This weekend, though, I decided to put my hang-ups aside and give fondant another try.  A baby shower was being thrown for my friends Kathy, Jeremiah, and the soon-to-be Benjamin Brown.  I happily agreed to make the cupcakes.  I wanted them to be delicious, for sure, but I also wanted them to be extra special.  Most of the cupcakes were chocolate on chocolate with a hint of coffee (Beatty's chocolate cake by the Barefoot Contessa).  I figured my pregnant friend would appreciate the flavor combo as she's been missing her daily cup of joe.  The remainder of the cupcakes were iced in a vanilla buttercream and covered in a layer of fondant.  No, I didn't make my own fondant this time- I happily bought the packaged stuff!  To cover each cupcake, I simply rolled the fondant a little thinner than I normally would and used cutters to keep the job easy.  I was really pleased with how they turned out!  Even more so when I saw people happily digging in...maybe there's hope for me and fondant after all!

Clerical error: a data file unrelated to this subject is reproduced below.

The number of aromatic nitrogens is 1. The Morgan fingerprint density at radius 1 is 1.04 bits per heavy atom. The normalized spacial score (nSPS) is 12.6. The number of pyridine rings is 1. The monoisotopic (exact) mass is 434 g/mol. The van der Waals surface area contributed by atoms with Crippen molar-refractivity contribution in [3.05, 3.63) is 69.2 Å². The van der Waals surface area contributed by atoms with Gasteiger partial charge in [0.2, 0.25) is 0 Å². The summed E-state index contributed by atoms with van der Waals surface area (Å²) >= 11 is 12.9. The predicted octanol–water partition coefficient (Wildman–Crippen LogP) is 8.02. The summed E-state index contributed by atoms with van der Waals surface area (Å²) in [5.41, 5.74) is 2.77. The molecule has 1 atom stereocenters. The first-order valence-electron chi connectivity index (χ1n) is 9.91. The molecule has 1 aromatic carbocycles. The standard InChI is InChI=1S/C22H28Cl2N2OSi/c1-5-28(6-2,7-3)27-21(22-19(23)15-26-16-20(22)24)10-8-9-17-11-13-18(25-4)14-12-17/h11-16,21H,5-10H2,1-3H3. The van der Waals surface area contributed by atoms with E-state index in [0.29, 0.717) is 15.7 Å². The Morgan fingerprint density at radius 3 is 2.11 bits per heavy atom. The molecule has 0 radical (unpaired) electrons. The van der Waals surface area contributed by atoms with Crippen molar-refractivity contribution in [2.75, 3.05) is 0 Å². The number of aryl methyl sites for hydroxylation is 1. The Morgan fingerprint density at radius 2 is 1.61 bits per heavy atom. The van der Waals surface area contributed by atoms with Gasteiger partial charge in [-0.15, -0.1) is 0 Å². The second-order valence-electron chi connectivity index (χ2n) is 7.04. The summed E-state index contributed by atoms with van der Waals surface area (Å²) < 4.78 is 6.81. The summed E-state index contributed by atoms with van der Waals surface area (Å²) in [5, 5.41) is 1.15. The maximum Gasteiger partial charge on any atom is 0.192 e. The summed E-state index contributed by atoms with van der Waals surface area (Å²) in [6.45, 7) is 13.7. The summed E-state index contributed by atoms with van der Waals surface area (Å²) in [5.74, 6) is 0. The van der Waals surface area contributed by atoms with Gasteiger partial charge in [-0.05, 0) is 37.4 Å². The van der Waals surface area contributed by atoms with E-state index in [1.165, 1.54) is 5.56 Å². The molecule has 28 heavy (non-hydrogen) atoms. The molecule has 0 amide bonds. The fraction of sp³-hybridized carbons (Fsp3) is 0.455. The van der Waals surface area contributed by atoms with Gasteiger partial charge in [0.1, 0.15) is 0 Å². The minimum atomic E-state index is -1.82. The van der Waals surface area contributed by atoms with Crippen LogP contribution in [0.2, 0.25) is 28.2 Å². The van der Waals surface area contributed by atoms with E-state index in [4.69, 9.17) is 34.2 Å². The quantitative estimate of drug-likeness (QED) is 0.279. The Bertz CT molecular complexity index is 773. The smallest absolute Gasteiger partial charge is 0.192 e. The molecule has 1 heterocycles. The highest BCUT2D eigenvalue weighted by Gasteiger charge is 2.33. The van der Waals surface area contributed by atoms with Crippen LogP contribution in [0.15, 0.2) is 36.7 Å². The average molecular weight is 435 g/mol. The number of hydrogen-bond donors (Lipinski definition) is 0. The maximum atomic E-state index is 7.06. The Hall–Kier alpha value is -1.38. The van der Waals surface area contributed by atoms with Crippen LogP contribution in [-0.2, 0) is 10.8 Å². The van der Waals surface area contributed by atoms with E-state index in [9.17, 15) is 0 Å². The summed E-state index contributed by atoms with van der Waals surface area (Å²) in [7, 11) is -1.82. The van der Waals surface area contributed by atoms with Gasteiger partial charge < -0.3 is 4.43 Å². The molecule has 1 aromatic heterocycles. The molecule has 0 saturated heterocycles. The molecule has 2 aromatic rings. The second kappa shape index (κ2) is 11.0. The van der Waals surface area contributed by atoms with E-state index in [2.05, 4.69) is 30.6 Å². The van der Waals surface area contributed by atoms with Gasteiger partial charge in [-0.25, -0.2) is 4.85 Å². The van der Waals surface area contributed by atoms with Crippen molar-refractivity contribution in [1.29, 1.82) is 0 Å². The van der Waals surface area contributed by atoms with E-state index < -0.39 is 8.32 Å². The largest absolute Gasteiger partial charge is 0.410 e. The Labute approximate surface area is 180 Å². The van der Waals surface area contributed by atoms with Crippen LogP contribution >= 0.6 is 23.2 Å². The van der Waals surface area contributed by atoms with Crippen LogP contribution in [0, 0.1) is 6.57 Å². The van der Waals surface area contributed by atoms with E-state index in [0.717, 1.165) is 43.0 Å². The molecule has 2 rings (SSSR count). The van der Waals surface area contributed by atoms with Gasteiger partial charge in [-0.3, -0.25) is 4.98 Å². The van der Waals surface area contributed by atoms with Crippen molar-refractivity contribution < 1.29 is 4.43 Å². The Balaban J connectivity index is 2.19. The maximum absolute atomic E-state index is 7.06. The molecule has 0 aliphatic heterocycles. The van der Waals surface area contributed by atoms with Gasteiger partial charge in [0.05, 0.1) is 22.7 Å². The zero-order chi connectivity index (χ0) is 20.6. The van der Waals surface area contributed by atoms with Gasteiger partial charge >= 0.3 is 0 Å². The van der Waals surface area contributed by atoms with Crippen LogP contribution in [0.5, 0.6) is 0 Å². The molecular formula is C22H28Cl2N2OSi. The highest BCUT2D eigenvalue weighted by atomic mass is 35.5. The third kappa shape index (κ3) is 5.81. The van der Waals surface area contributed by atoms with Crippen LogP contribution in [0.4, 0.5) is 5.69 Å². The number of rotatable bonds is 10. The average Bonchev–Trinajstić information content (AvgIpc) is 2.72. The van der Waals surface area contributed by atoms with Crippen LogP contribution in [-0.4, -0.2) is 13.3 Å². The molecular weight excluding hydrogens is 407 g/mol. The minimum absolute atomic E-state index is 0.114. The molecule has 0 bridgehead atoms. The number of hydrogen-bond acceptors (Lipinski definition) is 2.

Wednesday, January 6, 2010

Like A Kid In A Candy Store...

Oooh!  I have a new love, and it is "Layer Cake Shop" baking supply!  How it's taken me until now to discover this website is an absolute mystery.  Was this something everyone else knew about and just forgot to tell me?  I certainly hope not...

"Layer Cake Shop" is an online-only store based out of Waukegan, Illinois- which makes them my neighbors to the north.  The company was founded by two women who bonded over a love of baking and all things fun and kitschy.  Evidently, their business started on Etsy and has since grown into a thriving website full of totally cool baking items- cupcake liners in all colors and patterns, cookie cutters, crazy fun sprinkles, decors, icing colors, and toppers, as well as a more practical (yet still tantalizing) section of bags, tags, labels, etc.   I would die to take a walk thought their warehouse!  I have a feeling I'd be in big trouble if I did, though.  Just peeking through the website has already caused serious damage to my pocketbook!